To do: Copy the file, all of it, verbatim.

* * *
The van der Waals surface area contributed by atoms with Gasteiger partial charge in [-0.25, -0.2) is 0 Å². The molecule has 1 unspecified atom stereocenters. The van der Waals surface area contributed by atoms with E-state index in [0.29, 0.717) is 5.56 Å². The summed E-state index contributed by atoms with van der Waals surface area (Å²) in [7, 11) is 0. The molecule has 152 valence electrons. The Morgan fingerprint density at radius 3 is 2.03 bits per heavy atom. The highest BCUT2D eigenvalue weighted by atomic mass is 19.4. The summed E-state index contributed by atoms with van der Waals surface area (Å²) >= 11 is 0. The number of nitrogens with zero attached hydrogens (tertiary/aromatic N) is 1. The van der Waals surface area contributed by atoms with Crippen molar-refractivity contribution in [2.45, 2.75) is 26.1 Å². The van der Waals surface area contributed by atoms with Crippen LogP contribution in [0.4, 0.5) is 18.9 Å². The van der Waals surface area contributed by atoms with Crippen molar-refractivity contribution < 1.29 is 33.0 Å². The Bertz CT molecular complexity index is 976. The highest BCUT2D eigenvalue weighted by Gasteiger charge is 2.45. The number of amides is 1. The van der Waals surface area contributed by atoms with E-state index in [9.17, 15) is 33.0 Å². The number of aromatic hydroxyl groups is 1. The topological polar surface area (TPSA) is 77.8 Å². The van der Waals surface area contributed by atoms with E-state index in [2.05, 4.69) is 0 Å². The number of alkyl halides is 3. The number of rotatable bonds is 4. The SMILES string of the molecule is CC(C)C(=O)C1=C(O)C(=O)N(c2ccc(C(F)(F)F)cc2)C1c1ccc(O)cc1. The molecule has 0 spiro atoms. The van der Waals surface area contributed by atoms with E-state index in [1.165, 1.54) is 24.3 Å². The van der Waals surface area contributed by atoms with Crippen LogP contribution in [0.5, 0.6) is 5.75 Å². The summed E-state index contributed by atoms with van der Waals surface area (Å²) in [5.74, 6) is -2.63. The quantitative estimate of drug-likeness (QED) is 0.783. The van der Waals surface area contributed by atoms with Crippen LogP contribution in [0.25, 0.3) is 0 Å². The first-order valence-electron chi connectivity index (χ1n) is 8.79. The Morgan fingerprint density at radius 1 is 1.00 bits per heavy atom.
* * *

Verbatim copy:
The van der Waals surface area contributed by atoms with Gasteiger partial charge in [-0.25, -0.2) is 0 Å². The molecule has 1 unspecified atom stereocenters. The van der Waals surface area contributed by atoms with E-state index in [0.29, 0.717) is 5.56 Å². The summed E-state index contributed by atoms with van der Waals surface area (Å²) in [7, 11) is 0. The molecule has 152 valence electrons. The Morgan fingerprint density at radius 3 is 2.03 bits per heavy atom. The highest BCUT2D eigenvalue weighted by atomic mass is 19.4. The summed E-state index contributed by atoms with van der Waals surface area (Å²) >= 11 is 0. The number of nitrogens with zero attached hydrogens (tertiary/aromatic N) is 1. The van der Waals surface area contributed by atoms with Crippen molar-refractivity contribution in [2.45, 2.75) is 26.1 Å². The van der Waals surface area contributed by atoms with Crippen LogP contribution in [0.4, 0.5) is 18.9 Å². The van der Waals surface area contributed by atoms with Crippen molar-refractivity contribution < 1.29 is 33.0 Å². The Bertz CT molecular complexity index is 976. The highest BCUT2D eigenvalue weighted by Gasteiger charge is 2.45. The number of amides is 1. The van der Waals surface area contributed by atoms with E-state index in [9.17, 15) is 33.0 Å². The number of aromatic hydroxyl groups is 1. The topological polar surface area (TPSA) is 77.8 Å². The van der Waals surface area contributed by atoms with E-state index in [2.05, 4.69) is 0 Å². The number of alkyl halides is 3. The number of rotatable bonds is 4. The SMILES string of the molecule is CC(C)C(=O)C1=C(O)C(=O)N(c2ccc(C(F)(F)F)cc2)C1c1ccc(O)cc1. The molecule has 0 spiro atoms. The van der Waals surface area contributed by atoms with E-state index in [1.165, 1.54) is 24.3 Å². The van der Waals surface area contributed by atoms with Crippen LogP contribution in [0.5, 0.6) is 5.75 Å². The summed E-state index contributed by atoms with van der Waals surface area (Å²) in [5.74, 6) is -2.63. The quantitative estimate of drug-likeness (QED) is 0.783. The van der Waals surface area contributed by atoms with Crippen LogP contribution in [0.25, 0.3) is 0 Å². The first-order valence-electron chi connectivity index (χ1n) is 8.79. The Morgan fingerprint density at radius 1 is 1.00 bits per heavy atom.